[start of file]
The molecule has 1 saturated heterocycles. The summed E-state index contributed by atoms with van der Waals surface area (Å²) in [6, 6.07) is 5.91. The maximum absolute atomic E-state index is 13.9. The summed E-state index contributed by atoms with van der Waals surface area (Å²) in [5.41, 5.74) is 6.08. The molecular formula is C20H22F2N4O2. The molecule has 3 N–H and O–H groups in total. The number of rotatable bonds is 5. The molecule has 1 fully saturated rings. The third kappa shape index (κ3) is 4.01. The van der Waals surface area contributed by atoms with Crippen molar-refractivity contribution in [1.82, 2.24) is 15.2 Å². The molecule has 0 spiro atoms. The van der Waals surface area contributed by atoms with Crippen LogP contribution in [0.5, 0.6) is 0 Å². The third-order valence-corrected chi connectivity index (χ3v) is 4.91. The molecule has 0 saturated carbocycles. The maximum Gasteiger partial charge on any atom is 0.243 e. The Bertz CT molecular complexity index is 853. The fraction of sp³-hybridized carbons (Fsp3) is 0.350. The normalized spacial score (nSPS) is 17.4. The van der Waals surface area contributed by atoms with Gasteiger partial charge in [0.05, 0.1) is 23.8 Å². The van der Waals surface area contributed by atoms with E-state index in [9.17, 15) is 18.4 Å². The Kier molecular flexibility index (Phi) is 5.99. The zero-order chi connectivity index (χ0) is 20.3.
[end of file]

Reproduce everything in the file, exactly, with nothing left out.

The molecule has 1 saturated heterocycles. The summed E-state index contributed by atoms with van der Waals surface area (Å²) in [6, 6.07) is 5.91. The maximum absolute atomic E-state index is 13.9. The summed E-state index contributed by atoms with van der Waals surface area (Å²) in [5.41, 5.74) is 6.08. The molecular formula is C20H22F2N4O2. The molecule has 3 N–H and O–H groups in total. The number of rotatable bonds is 5. The molecule has 1 fully saturated rings. The third kappa shape index (κ3) is 4.01. The van der Waals surface area contributed by atoms with Crippen molar-refractivity contribution in [1.82, 2.24) is 15.2 Å². The molecule has 0 spiro atoms. The van der Waals surface area contributed by atoms with Crippen LogP contribution in [0.5, 0.6) is 0 Å². The third-order valence-corrected chi connectivity index (χ3v) is 4.91. The molecule has 0 saturated carbocycles. The maximum Gasteiger partial charge on any atom is 0.243 e. The Bertz CT molecular complexity index is 853. The fraction of sp³-hybridized carbons (Fsp3) is 0.350. The normalized spacial score (nSPS) is 17.4. The van der Waals surface area contributed by atoms with Gasteiger partial charge in [0.05, 0.1) is 23.8 Å². The van der Waals surface area contributed by atoms with E-state index in [9.17, 15) is 18.4 Å². The Kier molecular flexibility index (Phi) is 5.99. The zero-order chi connectivity index (χ0) is 20.3.